Share price volatility has been synonymous with Tesla for many years now, the company's unique, somewhat giant character echoing the polarising nature of its founder and CEO, Elon Musk.
An unusual company among its big-cap peers, Tesla is one of the most popular stocks on the global market, its volatility offering a diversion from steady, conservative bricks-and-mortar companies, which often dominate the top-tier blue-chip contingents of well-respected indices.
Since 2024 began just two weeks ago, Tesla shares have been declining in value at a rate that is relatively rapid for a firm whose stock is listed on a major exchange and whose peers are the 'Magnificent 7' tech firms which dominate North America's tech stock environment.
On December 28, 2023, FXOpen charts showed Tesla stock to be trading at $264 per share; however, as the new year began, Tesla started to decline and has continued on that trajectory thus far, arriving at $218.55 by the earliest hours of the European session this morning according to the FXOpen chart.
Some reports cite that Tesla stock has fallen by as much as 12% since the start of the year and allude to a 'sell-off' by many investors.
This is a very interesting period of volatility for Tesla, especially given the bullish trend towards tech stocks in general during the course of last year, in which they collectively rose from the doldrums that blighted the tech stock market during 2022 and doubled in value during the course of 2023.
Tesla was very much part of that wave, its own stock reaching $295 in the middle of July last year, but unlike some of its Silicon Valley counterparts, Tesla's rally was relatively short-lived as its stock was worth around $214 just one month later on August 18.
It has been experiencing a series of ups and downs since. However, this year's sustained decline is very interesting given that the United States is now being viewed by many fiscal experts as a potentially good place to do business for large corporations in the year ahead, given that inflation is now well under control and the central bankers may look to loosen the monetary policy, allowing companies such as Tesla to have the spare capital to build more cars and commit resources to even stronger marketing, whereas that capital would otherwise be tied up servicing monthly commitments.
There are some interesting comparisons to be made regarding the beginning of each year since Tesla has been in business. Part of Tesla's success as a corporate entity is due to its unique achievement in coming from outside of an ultra-conservative, long-established global industry which has charted the same course for over 120 years and suddenly disrupting it to the extent that almost every single vehicle manufacturer in the world has begun following Tesla's lead in going down the electric vehicle route.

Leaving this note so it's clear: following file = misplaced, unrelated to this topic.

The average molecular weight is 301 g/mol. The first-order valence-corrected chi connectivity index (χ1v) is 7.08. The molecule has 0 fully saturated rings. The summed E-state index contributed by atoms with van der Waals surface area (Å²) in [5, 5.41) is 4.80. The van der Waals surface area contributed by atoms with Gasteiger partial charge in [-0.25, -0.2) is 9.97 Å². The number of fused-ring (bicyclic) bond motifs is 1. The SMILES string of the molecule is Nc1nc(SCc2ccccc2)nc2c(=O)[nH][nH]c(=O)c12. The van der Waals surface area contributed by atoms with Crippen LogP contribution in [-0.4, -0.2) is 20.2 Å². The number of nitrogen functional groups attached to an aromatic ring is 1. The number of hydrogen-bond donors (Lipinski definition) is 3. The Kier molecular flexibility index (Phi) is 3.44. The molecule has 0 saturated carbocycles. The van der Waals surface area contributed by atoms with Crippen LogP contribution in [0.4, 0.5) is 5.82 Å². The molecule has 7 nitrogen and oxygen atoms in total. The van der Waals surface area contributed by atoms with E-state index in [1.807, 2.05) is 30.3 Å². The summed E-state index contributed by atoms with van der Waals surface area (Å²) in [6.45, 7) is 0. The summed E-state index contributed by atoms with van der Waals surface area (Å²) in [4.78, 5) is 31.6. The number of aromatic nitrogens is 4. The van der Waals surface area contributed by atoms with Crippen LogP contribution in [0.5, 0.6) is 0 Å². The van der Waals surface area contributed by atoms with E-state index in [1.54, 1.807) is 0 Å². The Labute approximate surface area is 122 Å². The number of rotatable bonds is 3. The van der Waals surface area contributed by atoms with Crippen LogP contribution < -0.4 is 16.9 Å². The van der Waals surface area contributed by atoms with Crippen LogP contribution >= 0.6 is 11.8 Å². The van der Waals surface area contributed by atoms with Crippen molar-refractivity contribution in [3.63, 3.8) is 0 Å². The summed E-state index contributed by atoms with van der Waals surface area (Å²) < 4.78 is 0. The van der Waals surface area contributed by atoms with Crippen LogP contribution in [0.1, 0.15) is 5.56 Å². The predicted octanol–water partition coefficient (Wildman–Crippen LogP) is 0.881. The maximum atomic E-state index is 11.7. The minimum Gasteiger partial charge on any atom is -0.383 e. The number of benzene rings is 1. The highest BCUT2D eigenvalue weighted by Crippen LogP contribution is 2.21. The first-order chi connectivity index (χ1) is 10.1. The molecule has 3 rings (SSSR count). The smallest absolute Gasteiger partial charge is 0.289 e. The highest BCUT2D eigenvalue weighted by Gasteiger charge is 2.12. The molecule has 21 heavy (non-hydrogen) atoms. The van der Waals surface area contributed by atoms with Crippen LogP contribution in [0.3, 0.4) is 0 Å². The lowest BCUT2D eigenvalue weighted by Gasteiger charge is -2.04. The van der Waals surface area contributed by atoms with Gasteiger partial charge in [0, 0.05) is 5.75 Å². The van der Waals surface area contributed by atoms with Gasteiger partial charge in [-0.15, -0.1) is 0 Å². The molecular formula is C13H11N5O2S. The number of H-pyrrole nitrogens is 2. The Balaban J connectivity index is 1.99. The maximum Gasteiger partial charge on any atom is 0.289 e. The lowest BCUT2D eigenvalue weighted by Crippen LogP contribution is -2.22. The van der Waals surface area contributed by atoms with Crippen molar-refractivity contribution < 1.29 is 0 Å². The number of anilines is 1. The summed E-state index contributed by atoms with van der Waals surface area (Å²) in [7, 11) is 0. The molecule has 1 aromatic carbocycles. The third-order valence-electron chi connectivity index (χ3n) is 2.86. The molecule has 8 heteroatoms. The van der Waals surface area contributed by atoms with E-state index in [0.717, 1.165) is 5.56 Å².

Even Rolls Royce launched a fully electric vehicle of its own at the end of last year.
Thus, the faith in Tesla as a corporation is largely rooted in its ability to turn a gigantic, global manufacturing industry on its head and lead the way, despite only having been in existence for a fraction of the time of the motor industry stalwarts, most of which trace their origins back to the end of the Industrial Revolution.
The beginning of 2024, however, is the fourth worst start to a new year experienced by Tesla since it took its stock onto the NASDAQ exchange 13 years ago. A previous example occurred in 2012 when Tesla stock lost 20% of its value in the first nine days of trading in that year; however, back then, Tesla was a totally different company. It was new; the range of mainstream cars that now dominate the streets of every city and town almost everywhere in the world did not exist, and the public and the motor industry itself were unsure of the future of pioneers in electric vehicles, rating Tesla at the time as an outsider, an eccentric upstart which could fizzle out at any moment.
The boardrooms of Ford, GM, Toyota and Volkswagen, some of the world's largest motor manufacturers, were likely calm and unconcerned by Elon Musk's apparently idiosyncratic attempts.
Those days are long gone, however, and Tesla is a tour de force these days; therefore, to lose 12% in the first two weeks of 2024, representing a similar situation to that of 2012 when it was a fledgling, is very interesting.
Some analysts are looking at Tesla's reduction in the prices of its vehicles on the Chinese market as a possible reason for the decrease in share prices, while others argue that rental car company Hertz is selling one-third of its electric vehicle fleet, creating a possible theory that electric vehicles are not ready for rental car fleets. Some of its Model 3 cars are being sold for as little as $14,000 per car in the United States.
Overall, however, this is a smokescreen because American car buyers bought 45% more electric vehicles in 2023 than the previous year.
When looked at over the course of a year, Tesla stock may well be down in value over the last two weeks, but it still is not as low as it was during the spring of 2023 when it reached $154.10 at the end of April 2023, and 2023 was a year of overall growth in share price for Tesla.
Indeed, volatility is a core attribute of Tesla stock, just as disruption is in the nature of its founder in every walk of life.
It's an interesting one to watch, in that case.
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